Three Ways to Boost Immunity

by | Jan 18, 2014 | Blog


Have you ever made it through a particularly stressful time only to fall sick when it’s all over?  Maybe it was after completing finals at school, finishing a big project at work, welcoming your spouse home after deployment, or playing hostess for the holidays.  Any one of these stressful events can cause your normal healthy habits to be off, leaving you vulnerable to illness.

A lot of health and wellness articles come my way through Facebook and Pinterest, and around my birthday in early November, the articles hammered in the need for me to make some changes to help me stay healthy through the winter and beyond.

If you Google “ways to boost immunity,” you’ll get all kinds of helpful lists on things you can do to help prevent illness.  The following immunity boosters are the top three changes that I needed to make.  Chances are, you might be falling short in these areas as well.

  • Manage Stress – According to WebMD, “Chronic stress exposes your body to a steady stream of stress hormones that suppress the immune system.”  I absolutely love what I do here at InDependent, but being responsible for high-quality content that goes out every single day was a big adjustment.  Add that to my other responsibilities, and I was feeling frazzled.  I started taking stress management classes at my wellness center.  Through biofeedback and simply talking to an educator, I became aware that I have the power to control my heart rate and response to stressful situations.  One of the biggest, most effective changes I made was establishing an evening routine for my daughter so we could get mornings started on a relaxed note.
  • Get Enough Sleep – I love waking up before my family for my morning meditation and yoga practice.  However, I’m a night owl by nature, and a 0500 alarm means that I was getting six hours of sleep a night or less.  According to the National Sleep Foundation, seven to nine hours of sleep a night is the rule of thumb for adults to be healthy.  I was falling way short, depriving my body of the opportunity to produce immune boosting antibodies and leading to higher levels of stress hormones.   To help encourage myself to get at least seven quality hours of sleep, I got myself a Fitbit Flex that magically tracks sleep, among other things.  At the end of the night, I can see how long I was in bed, how long and often I was awake during the night, and how much I was restless.  I can then see the hours slept on my dashboard throughout the day as a reminder to get to bed on time.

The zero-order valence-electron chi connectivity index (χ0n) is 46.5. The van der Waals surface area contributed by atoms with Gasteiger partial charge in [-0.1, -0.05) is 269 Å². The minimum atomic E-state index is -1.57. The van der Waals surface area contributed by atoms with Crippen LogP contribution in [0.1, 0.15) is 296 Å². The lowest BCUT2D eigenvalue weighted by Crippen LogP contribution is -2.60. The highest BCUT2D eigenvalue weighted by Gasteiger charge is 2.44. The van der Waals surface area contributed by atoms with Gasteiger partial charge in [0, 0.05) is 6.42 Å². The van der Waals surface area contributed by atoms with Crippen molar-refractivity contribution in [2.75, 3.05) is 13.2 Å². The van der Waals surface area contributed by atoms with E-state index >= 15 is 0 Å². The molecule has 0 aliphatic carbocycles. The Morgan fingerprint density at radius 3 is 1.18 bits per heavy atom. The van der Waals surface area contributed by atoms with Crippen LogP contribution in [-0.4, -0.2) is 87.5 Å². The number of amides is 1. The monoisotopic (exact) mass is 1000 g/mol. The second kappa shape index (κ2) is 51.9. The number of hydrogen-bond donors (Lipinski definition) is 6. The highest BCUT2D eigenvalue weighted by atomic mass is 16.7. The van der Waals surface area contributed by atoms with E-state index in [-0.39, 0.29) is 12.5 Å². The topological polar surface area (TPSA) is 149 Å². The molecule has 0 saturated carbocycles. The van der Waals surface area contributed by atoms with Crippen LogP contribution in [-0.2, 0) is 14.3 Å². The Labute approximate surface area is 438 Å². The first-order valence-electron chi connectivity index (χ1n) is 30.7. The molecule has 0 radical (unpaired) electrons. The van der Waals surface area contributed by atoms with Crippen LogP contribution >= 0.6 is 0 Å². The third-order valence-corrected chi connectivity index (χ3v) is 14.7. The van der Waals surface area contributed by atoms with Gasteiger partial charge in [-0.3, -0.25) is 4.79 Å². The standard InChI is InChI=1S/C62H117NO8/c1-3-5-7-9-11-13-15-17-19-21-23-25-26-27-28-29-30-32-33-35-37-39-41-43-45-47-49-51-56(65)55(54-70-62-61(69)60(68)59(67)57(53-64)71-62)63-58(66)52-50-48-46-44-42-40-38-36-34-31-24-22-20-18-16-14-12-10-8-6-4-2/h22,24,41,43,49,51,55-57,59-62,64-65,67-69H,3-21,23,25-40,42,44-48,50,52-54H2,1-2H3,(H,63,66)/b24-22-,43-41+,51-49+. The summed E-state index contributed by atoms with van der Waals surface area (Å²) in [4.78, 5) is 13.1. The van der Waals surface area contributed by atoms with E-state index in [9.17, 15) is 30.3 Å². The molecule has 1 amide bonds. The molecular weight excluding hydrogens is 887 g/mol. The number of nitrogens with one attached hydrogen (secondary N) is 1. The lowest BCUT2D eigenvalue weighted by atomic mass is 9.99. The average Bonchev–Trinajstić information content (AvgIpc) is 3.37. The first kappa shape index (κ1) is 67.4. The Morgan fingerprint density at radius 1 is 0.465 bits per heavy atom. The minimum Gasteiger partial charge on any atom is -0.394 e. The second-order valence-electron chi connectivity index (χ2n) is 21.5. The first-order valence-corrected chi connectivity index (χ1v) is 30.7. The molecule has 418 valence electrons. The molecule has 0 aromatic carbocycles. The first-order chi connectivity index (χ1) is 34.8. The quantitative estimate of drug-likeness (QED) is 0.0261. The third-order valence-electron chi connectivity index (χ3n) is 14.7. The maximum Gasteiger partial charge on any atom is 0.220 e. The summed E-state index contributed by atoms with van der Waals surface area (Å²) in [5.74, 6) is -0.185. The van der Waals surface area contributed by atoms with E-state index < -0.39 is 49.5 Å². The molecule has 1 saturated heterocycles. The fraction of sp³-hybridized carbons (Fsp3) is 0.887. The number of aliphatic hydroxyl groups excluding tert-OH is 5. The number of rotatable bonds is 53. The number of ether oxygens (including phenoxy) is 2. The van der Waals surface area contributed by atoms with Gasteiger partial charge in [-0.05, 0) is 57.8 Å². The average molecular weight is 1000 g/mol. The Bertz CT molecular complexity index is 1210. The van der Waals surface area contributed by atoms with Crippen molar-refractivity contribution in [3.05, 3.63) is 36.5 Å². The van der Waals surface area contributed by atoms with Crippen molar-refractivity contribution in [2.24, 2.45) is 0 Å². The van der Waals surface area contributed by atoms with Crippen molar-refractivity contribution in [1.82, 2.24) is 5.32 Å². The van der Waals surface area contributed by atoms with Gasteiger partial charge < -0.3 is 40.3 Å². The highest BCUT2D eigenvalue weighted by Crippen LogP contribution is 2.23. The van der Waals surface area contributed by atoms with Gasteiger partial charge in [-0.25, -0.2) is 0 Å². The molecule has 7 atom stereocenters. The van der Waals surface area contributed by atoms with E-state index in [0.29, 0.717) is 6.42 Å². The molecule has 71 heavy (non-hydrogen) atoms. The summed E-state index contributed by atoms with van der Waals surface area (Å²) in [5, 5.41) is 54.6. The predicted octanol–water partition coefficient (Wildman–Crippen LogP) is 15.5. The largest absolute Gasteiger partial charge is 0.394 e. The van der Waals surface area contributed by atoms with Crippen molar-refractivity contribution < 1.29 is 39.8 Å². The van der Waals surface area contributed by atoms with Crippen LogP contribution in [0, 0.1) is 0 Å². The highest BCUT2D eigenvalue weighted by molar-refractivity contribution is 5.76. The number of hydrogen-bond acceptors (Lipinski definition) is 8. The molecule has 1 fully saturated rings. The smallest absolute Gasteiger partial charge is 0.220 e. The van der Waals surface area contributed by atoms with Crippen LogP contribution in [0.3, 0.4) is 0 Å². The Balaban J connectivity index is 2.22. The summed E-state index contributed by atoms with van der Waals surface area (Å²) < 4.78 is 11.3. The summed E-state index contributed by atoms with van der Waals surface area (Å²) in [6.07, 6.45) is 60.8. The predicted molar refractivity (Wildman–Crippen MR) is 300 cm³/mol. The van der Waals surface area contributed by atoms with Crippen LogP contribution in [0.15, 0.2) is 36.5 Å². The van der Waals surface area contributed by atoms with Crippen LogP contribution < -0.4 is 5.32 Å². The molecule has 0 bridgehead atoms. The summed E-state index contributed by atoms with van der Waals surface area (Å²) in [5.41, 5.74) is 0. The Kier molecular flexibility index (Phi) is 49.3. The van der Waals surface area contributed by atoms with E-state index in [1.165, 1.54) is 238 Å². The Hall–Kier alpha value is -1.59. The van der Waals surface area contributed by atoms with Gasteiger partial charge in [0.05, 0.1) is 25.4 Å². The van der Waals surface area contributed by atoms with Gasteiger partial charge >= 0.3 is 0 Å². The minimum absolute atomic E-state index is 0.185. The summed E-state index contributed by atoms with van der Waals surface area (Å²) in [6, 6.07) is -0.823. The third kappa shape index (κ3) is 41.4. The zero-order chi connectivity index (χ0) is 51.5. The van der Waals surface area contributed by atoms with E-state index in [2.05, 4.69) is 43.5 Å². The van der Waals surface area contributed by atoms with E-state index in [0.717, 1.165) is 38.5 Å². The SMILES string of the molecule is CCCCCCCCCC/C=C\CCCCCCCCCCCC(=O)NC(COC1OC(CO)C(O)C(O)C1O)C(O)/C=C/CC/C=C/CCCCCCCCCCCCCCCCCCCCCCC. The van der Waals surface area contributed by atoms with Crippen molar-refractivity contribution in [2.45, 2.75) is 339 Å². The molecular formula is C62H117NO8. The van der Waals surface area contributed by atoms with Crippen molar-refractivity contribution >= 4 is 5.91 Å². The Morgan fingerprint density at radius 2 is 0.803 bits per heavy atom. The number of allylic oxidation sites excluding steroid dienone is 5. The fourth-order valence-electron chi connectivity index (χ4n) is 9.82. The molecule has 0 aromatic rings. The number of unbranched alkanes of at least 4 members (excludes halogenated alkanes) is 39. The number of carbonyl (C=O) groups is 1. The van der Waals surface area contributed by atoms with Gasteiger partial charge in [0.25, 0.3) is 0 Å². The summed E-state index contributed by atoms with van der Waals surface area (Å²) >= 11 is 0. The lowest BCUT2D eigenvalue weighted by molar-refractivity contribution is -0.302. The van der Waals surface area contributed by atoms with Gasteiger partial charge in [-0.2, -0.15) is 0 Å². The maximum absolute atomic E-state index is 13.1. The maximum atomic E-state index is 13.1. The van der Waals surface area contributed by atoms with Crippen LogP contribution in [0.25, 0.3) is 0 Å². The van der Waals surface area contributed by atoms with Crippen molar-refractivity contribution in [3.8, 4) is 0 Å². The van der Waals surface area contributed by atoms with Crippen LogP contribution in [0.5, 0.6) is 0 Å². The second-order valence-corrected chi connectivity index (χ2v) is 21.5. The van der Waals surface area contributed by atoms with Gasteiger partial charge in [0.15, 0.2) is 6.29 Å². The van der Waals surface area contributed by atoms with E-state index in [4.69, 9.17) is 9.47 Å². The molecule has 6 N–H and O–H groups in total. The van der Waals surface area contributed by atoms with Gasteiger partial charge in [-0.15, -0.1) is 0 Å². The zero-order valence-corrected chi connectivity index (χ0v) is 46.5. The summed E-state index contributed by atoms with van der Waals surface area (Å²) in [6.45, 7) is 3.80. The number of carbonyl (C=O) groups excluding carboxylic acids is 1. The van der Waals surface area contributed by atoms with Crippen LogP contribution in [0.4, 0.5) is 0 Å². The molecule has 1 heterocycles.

• Cut Back on Sugar – Consuming sugar handicaps bacteria-fighting immune system cells.  Do you know how much sugar you take in?  Sugar in some form (do you know all of the names?) appears in just about everything…ketchup, bread, and various nut butters.  Start reading labels and you’ll see.  In an effort to give my immune system a fighting chance, I’ve stopped eating refined sugars and have put other sweeteners into the ‘eat occasionally’ category.
  • Bonus HabitDrink Warm Lemon Water – According to Harvard Medical School, whether vitamin C really helps boost the immune system is up in the air.  Still, the lists touting the benefits of warm lemon water abound.   I happen to enjoy the practice, so whether it really helps my immune system or not, it’s a comforting routine that I look forward to every morning.

I hope I don’t jinx myself, but I’ve been very healthy so far this winter.  I was exposed to a nasty cold at Thanksgiving and then again at Christmas.  I had a sore throat for several days, but it never progressed into the runny nose and cough that everyone else had.  I like to think that my mindfulness about stress, sleep, and sugar has helped keep me strong this winter.

Which “S” – stress, sleep, or sugar – is your biggest downfall?  What changes do you think you could make to improve?

InDependent makes wellness accessible and creates opportunities for all military spouses to connect for friendship, accountability, and inspiration.

We envision a time when all military spouses thrive through connection to community and resources that results in healthy decision-making for themselves and their families.